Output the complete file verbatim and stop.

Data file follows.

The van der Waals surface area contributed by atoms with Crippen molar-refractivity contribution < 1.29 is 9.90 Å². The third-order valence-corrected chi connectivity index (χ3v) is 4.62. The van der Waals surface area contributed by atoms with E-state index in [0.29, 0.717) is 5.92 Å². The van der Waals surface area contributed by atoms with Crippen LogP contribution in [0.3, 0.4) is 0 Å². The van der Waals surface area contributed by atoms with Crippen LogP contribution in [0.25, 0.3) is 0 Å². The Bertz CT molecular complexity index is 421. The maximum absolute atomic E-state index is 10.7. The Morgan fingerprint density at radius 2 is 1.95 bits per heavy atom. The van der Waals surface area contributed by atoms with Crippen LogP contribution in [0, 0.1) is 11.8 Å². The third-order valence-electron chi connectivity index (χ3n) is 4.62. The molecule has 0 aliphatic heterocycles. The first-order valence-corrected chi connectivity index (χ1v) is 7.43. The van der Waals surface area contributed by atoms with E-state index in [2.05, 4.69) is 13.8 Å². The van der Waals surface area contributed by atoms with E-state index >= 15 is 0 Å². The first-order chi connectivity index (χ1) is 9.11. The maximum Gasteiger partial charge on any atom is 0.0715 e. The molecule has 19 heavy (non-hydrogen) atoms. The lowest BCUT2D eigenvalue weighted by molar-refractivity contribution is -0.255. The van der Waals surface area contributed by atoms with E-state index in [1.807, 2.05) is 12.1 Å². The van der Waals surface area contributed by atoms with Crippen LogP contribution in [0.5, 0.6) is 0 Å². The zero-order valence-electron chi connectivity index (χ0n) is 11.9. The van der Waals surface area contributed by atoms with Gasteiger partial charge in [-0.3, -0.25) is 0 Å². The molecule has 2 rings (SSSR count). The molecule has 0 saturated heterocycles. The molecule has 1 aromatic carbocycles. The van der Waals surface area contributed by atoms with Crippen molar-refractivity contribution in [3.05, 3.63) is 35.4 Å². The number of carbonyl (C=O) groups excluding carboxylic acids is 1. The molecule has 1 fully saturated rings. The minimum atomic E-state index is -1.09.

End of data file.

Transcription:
The van der Waals surface area contributed by atoms with Crippen molar-refractivity contribution < 1.29 is 9.90 Å². The third-order valence-corrected chi connectivity index (χ3v) is 4.62. The van der Waals surface area contributed by atoms with E-state index in [0.29, 0.717) is 5.92 Å². The van der Waals surface area contributed by atoms with Crippen LogP contribution in [0.3, 0.4) is 0 Å². The van der Waals surface area contributed by atoms with Crippen LogP contribution in [0.25, 0.3) is 0 Å². The Bertz CT molecular complexity index is 421. The maximum absolute atomic E-state index is 10.7. The Morgan fingerprint density at radius 2 is 1.95 bits per heavy atom. The van der Waals surface area contributed by atoms with Crippen LogP contribution in [0, 0.1) is 11.8 Å². The third-order valence-electron chi connectivity index (χ3n) is 4.62. The molecule has 0 aliphatic heterocycles. The first-order valence-corrected chi connectivity index (χ1v) is 7.43. The van der Waals surface area contributed by atoms with E-state index in [2.05, 4.69) is 13.8 Å². The van der Waals surface area contributed by atoms with E-state index >= 15 is 0 Å². The first-order chi connectivity index (χ1) is 9.11. The maximum Gasteiger partial charge on any atom is 0.0715 e. The molecule has 19 heavy (non-hydrogen) atoms. The lowest BCUT2D eigenvalue weighted by molar-refractivity contribution is -0.255. The van der Waals surface area contributed by atoms with E-state index in [1.807, 2.05) is 12.1 Å². The van der Waals surface area contributed by atoms with Crippen LogP contribution in [0.5, 0.6) is 0 Å². The zero-order valence-electron chi connectivity index (χ0n) is 11.9. The van der Waals surface area contributed by atoms with Gasteiger partial charge in [-0.3, -0.25) is 0 Å². The molecule has 2 rings (SSSR count). The molecule has 0 saturated heterocycles. The molecule has 1 aromatic carbocycles. The van der Waals surface area contributed by atoms with Crippen molar-refractivity contribution in [3.05, 3.63) is 35.4 Å². The number of carbonyl (C=O) groups excluding carboxylic acids is 1. The molecule has 1 fully saturated rings. The minimum atomic E-state index is -1.09.